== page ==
HIV Infection Increases the risk of Cardiac Death

HIV Infection Increases the risk of Cardiac Death
HIV Infection Increases the risk of Cardiac Death

HIV burdens heart and causes more heart attacks, confirms a study

HIV burdens the heart and causes more heart attacks is now confirmed by a study published in the Circulation journal on 11 November. The study conducted by the researchers of the Johns Hopkins University of Medicine on 1123 men found that there is more QTVI or QT Variability interval for causing an increased risk of sudden cardiac deaths.

Amir Heravi lead author of the study says

HIV patients have to be careful in controlling HIV with antiretroviral therapies. They need to stick to their treatments and continue monitoring the virus. They should also reduce the risk factor of cardiovascular disease with a healthy diet, staying fit, stop smoking, and also getting treatment for diabetes. Since HIV infection is associated with variability in ventricular repolarization, only these measures could reduce the burden of HIV on the heart.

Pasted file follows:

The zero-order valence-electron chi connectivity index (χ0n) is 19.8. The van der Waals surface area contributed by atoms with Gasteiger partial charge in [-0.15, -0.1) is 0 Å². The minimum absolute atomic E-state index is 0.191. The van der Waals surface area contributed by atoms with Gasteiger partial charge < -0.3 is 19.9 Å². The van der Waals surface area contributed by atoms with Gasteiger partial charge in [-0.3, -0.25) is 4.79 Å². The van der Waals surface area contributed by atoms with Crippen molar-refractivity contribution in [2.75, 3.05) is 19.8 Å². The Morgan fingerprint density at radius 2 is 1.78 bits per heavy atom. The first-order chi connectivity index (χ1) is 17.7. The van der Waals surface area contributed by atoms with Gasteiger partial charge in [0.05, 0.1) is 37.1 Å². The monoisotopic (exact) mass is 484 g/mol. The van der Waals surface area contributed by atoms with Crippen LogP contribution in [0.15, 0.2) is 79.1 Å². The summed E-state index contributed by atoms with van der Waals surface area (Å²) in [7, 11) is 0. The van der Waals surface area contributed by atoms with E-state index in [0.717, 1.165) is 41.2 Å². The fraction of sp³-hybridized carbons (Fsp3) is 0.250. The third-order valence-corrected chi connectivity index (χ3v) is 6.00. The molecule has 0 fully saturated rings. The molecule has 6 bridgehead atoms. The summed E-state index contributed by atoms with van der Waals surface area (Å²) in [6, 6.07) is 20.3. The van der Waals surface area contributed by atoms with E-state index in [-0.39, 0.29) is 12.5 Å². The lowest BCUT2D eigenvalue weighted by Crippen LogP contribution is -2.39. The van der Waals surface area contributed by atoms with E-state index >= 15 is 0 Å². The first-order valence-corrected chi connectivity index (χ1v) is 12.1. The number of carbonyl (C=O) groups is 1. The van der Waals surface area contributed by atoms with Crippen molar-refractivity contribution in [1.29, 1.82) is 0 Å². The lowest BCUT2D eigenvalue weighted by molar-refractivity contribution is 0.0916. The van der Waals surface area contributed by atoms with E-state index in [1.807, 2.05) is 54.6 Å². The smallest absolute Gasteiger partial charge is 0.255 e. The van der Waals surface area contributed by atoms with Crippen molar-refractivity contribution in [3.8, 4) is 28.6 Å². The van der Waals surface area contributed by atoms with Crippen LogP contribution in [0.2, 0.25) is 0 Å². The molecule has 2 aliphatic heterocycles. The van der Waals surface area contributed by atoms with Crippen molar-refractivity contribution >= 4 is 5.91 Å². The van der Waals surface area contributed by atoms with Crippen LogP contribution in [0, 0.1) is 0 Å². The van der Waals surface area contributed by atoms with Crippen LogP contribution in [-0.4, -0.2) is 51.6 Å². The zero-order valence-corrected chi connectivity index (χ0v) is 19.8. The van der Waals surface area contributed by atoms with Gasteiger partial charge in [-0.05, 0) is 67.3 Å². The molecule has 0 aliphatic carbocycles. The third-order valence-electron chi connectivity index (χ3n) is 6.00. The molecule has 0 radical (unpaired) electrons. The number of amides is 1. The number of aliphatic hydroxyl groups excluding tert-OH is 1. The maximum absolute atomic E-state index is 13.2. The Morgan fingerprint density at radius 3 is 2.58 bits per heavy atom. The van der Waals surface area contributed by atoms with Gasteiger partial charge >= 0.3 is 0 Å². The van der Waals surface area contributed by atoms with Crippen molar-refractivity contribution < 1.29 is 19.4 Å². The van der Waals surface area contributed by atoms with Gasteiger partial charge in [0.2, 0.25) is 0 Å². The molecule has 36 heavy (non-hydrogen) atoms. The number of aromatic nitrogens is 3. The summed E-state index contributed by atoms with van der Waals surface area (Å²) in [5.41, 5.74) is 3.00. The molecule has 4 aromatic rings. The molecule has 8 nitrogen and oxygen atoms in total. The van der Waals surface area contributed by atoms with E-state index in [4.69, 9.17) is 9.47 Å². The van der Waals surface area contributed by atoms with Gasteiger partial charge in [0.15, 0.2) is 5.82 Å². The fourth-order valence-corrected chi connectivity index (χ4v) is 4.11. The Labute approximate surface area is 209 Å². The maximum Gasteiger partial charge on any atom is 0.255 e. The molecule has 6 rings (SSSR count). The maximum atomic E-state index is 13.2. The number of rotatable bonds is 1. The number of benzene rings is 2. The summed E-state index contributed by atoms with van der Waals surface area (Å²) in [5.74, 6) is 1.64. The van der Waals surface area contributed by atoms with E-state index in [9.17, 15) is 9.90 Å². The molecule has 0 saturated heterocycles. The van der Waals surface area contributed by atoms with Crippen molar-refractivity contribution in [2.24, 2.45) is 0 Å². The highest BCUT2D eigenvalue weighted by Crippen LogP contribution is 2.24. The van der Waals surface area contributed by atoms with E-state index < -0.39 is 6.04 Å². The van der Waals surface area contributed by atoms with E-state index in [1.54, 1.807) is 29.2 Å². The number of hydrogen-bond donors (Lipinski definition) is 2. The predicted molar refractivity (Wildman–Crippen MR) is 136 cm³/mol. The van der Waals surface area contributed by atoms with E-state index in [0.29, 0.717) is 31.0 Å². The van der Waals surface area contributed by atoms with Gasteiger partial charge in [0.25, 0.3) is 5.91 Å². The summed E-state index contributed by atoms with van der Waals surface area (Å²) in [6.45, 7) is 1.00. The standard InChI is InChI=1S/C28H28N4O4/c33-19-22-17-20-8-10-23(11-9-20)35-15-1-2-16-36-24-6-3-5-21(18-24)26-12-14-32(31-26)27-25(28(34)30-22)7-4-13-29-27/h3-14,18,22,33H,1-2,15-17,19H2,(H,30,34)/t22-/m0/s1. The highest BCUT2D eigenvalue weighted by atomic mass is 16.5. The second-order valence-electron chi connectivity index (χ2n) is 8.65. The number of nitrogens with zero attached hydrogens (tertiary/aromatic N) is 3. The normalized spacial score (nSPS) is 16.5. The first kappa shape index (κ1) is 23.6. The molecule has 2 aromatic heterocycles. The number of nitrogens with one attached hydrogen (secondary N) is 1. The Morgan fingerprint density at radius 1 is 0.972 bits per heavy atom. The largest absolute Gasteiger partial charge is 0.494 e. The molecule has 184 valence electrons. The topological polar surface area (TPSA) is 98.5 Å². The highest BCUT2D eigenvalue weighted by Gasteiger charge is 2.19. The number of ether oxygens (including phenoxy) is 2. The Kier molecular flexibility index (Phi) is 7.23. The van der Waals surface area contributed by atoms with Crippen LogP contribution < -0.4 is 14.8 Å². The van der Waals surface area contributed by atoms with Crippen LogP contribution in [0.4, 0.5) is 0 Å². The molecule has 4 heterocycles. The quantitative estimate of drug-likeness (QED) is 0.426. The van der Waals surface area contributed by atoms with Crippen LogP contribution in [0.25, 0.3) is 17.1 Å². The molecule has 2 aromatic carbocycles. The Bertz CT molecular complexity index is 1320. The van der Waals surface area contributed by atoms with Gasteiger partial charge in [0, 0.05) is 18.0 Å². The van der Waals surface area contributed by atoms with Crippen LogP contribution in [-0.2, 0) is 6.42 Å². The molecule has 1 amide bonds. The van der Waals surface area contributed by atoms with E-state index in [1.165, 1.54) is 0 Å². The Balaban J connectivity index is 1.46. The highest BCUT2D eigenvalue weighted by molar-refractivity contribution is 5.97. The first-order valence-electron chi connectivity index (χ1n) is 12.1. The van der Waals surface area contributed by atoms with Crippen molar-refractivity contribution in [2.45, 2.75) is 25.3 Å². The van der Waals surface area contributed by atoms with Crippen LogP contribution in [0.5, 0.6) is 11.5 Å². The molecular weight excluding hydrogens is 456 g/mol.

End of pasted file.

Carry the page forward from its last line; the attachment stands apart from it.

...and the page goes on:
How did the published study prove that HIV increases heart attacks?

Though there was earlier documentation of HIV causing sudden cardiac arrests in 2012 in the San Francisco Bay area's HIV clinic, there was no further investigation. Now the researchers from the Johns Hopkins used data from a 30-year-old MACS or Multicenter AIDS Cohort Study on homo and bisexual aids patients. The study was narrowed to 589 of HIV + men of an average age of 57 years.

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Out of them, 83% were under antiretroviral therapies for 13 years and had negligible HIV levels. Also, another 534 healthy HIV negative people were selected. The new portable ECG patches attached to all the 1123 men have monitored the heartbeat continuously for 3 to 4 days. It also recorded and analyzed the pulses to detect the changes in the highest HIV infected persons. 

Katherine Wu, the senior study authors, concluded that only this study looked at QT interval data measured during a more extended period than any other previous studies. The study is to be presented on 17 November at the annual American Heart Association Scientific Sessions meeting in Philadelphia.

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